Decentralized finance (‘DeFi’) has become a major use case for blockchains over the past several months. Users have loaded billions of dollars onto DeFi platforms, causing the secondary market prices of DeFi-related digital assets to skyrocket, and leading to severe network congestion on blockchains hosting DeFi activities. 

This surge in DeFi activity naturally raises comparisons to the 2017-2018 initial coin offering (‘ICO’) bubble, in which speculative use cases garnered huge investments by blockchain users, causing similarly extreme swings in digital asset prices. And, like in 2017-2018, DeFi projects raise a mixture of novel and familiar legal questions.

This part A of the post provides a high-level overview of DeFi by focusing on one particular DeFi project, Sushiswap. In Part B, the post will explore legal and compliance considerations that are made particularly salient by the unique characteristics of DeFi projects, but which reflect long-standing laws that have been repeatedly enforced in the context of digital assets. Finally, the post will make several other observations about the state of blockchains in a DeFi world more generally.

I.              DeFi Defined

DeFi refers to a type of blockchain project designed to enable relatively complex financial activities, like secured lending and leveraged trading, using only blockchains and smart contracts—with minimal or no involvement with typical intermediaries. These types of products and services are provided by the existing financial system and have been for decades or even centuries. DeFi projects, however, purport to eliminate reliance on financial institutions or intermediaries, and so seek to rebuild some of these basic functionalities—and introduce new ones—using mostly what is available on-chain. This results in a few characteristics that are novel even from the relatively recent perspective of the 2017-2018 ICO boom, let alone from the perspective of the traditional financial system: automation through smart contracts, anonymity and community governance.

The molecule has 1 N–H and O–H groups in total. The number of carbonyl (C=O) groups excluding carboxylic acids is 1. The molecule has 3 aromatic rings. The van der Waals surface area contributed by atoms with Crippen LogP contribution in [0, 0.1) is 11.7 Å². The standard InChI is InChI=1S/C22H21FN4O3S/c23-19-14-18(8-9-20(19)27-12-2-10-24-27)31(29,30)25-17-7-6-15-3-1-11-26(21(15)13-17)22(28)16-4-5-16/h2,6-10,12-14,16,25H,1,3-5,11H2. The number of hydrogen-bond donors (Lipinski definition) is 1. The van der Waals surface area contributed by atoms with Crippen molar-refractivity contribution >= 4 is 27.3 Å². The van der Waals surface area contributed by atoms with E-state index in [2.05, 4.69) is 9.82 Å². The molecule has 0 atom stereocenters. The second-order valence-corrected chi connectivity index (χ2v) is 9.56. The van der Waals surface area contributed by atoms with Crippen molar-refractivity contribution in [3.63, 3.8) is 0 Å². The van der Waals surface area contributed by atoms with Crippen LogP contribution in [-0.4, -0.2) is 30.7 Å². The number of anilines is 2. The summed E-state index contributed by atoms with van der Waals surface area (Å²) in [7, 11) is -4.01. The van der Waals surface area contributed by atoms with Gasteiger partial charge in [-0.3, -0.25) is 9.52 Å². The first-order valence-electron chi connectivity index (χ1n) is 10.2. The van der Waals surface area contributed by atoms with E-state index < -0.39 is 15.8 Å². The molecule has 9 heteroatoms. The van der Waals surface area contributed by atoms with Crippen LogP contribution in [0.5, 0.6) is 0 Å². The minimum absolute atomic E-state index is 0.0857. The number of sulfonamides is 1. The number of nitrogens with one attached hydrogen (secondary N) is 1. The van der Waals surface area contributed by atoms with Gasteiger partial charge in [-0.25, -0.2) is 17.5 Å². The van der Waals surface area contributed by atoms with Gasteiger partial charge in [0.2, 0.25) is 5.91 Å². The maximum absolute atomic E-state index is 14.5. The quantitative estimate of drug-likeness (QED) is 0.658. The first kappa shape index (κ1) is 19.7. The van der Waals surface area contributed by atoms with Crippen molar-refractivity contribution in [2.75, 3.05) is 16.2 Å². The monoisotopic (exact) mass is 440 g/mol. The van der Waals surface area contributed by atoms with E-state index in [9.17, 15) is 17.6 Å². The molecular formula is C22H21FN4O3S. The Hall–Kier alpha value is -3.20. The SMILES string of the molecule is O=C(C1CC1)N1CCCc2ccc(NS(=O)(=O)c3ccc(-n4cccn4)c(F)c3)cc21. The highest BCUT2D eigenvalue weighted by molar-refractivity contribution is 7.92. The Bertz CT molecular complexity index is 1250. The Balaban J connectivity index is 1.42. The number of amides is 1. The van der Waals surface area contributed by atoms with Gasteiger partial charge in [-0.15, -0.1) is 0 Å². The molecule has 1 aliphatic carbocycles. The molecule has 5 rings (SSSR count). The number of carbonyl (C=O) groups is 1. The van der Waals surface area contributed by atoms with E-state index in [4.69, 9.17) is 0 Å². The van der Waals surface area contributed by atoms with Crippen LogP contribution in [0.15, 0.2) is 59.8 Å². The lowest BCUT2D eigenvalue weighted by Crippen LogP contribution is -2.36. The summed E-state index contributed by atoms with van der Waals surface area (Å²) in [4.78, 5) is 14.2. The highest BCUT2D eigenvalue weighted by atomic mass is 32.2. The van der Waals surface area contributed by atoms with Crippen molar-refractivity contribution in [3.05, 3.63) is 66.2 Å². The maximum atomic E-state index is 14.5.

A.            Automation Through Smart Contracts 

DeFi projects generally facilitate transactions involving blockchain-native digital assets, not fiat currencies, minimizing the direct need for connections to banks or other fiat on-/off-ramps. This characteristic is what enables much of the core functionality of DeFi projects. Digital assets can integrate directly into smart contracts—software that generally runs on a blockchain—which can be used to automate and simplify certain activities that are performed manually in traditional markets or offered in closed platforms by existing financial institutions. ICOs also made use of smart contracts, typically to automate the distribution of ICO tokens to participants who funded the respective token issuers, but DeFi projects deploy smart contracts for a much wider range of uses. 

For example, several DeFi projects enable users to convert a volatile digital asset into a less volatile one, such as a stablecoin pegged to the value of a fiat currency. Every aspect of this activity is either automated (eg, conversions between the volatile digital asset and the stablecoin are facilitated automatically, without the need for an intermediary to approve, or halt, the conversion) or accomplished by providing incentives available to anyone willing to perform the transaction through interactions with smart contracts (eg, users can earn arbitrage profits by trading mismatches between the stablecoin and the fiat peg, which at scale helps restore and maintain the peg). Like ICOs, these DeFi projects use smart contracts to automate the performance of on-chain financial activities to eliminate the need for traditional intermediaries. But these projects do so in more sophisticated ways, enabling participants to manage volatility and shift risk with precision. These activities are also similar in certain respects to those offered by financial institutions, such as securitizations, though lacking in the legal protections and regulatory oversight that apply to traditional markets. 

Because smart contracts are central to the functioning of DeFi platforms, problems with smart contract code, like bugs and unexamined vulnerabilities, can destroy projects and place user funds at risk. Drawing inspiration from the open source software community, smart contract auditors, who review a project’s code and verify the project will work as intended, have sprung up to provide quality control to the DeFi community. One preliminary lesson about DeFi is that in the absence of traditional gatekeepers, like the regulated financial institutions that support existing capital markets, unofficial gatekeepers will emerge to fill this gap. Nonetheless, many of the fastest-moving DeFi projects do not commission audits before launch—users are simply encouraged to do their own research. We elaborate on this dynamic below.

B.             Anonymity